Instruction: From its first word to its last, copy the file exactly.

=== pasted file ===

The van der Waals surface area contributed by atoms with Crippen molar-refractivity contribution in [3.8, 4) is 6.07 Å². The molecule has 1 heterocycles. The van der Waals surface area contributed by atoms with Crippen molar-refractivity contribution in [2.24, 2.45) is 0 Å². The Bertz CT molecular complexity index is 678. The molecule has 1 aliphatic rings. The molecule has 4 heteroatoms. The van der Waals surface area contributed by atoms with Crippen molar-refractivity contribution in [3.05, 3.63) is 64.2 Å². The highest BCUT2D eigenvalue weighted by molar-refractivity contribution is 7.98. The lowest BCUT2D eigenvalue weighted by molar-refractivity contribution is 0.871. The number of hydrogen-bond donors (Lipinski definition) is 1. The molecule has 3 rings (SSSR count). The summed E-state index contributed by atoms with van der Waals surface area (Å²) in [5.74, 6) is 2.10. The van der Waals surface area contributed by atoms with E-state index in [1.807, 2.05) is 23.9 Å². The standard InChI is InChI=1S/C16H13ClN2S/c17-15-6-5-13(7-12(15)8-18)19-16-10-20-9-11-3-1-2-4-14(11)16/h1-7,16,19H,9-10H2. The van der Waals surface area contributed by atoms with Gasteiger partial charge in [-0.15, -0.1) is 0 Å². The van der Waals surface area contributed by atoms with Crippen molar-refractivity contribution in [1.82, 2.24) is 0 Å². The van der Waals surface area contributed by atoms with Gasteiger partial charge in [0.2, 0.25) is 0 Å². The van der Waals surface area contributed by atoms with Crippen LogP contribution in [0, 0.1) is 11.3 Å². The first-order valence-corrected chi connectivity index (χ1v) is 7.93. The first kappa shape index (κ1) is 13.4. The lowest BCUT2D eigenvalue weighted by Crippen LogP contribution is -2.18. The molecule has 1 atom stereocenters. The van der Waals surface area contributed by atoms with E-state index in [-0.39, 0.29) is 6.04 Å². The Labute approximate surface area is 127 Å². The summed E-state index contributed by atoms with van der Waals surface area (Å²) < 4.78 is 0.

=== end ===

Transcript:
The van der Waals surface area contributed by atoms with Crippen molar-refractivity contribution in [3.8, 4) is 6.07 Å². The molecule has 1 heterocycles. The van der Waals surface area contributed by atoms with Crippen molar-refractivity contribution in [2.24, 2.45) is 0 Å². The Bertz CT molecular complexity index is 678. The molecule has 1 aliphatic rings. The molecule has 4 heteroatoms. The van der Waals surface area contributed by atoms with Crippen molar-refractivity contribution in [3.05, 3.63) is 64.2 Å². The highest BCUT2D eigenvalue weighted by molar-refractivity contribution is 7.98. The lowest BCUT2D eigenvalue weighted by molar-refractivity contribution is 0.871. The number of hydrogen-bond donors (Lipinski definition) is 1. The molecule has 3 rings (SSSR count). The summed E-state index contributed by atoms with van der Waals surface area (Å²) in [5.74, 6) is 2.10. The van der Waals surface area contributed by atoms with E-state index in [1.807, 2.05) is 23.9 Å². The standard InChI is InChI=1S/C16H13ClN2S/c17-15-6-5-13(7-12(15)8-18)19-16-10-20-9-11-3-1-2-4-14(11)16/h1-7,16,19H,9-10H2. The van der Waals surface area contributed by atoms with Gasteiger partial charge in [-0.15, -0.1) is 0 Å². The van der Waals surface area contributed by atoms with Crippen molar-refractivity contribution in [1.82, 2.24) is 0 Å². The van der Waals surface area contributed by atoms with Gasteiger partial charge in [0.2, 0.25) is 0 Å². The van der Waals surface area contributed by atoms with Crippen LogP contribution in [0, 0.1) is 11.3 Å². The first-order valence-corrected chi connectivity index (χ1v) is 7.93. The first kappa shape index (κ1) is 13.4. The lowest BCUT2D eigenvalue weighted by Crippen LogP contribution is -2.18. The molecule has 1 atom stereocenters. The van der Waals surface area contributed by atoms with E-state index in [-0.39, 0.29) is 6.04 Å². The Labute approximate surface area is 127 Å². The summed E-state index contributed by atoms with van der Waals surface area (Å²) < 4.78 is 0.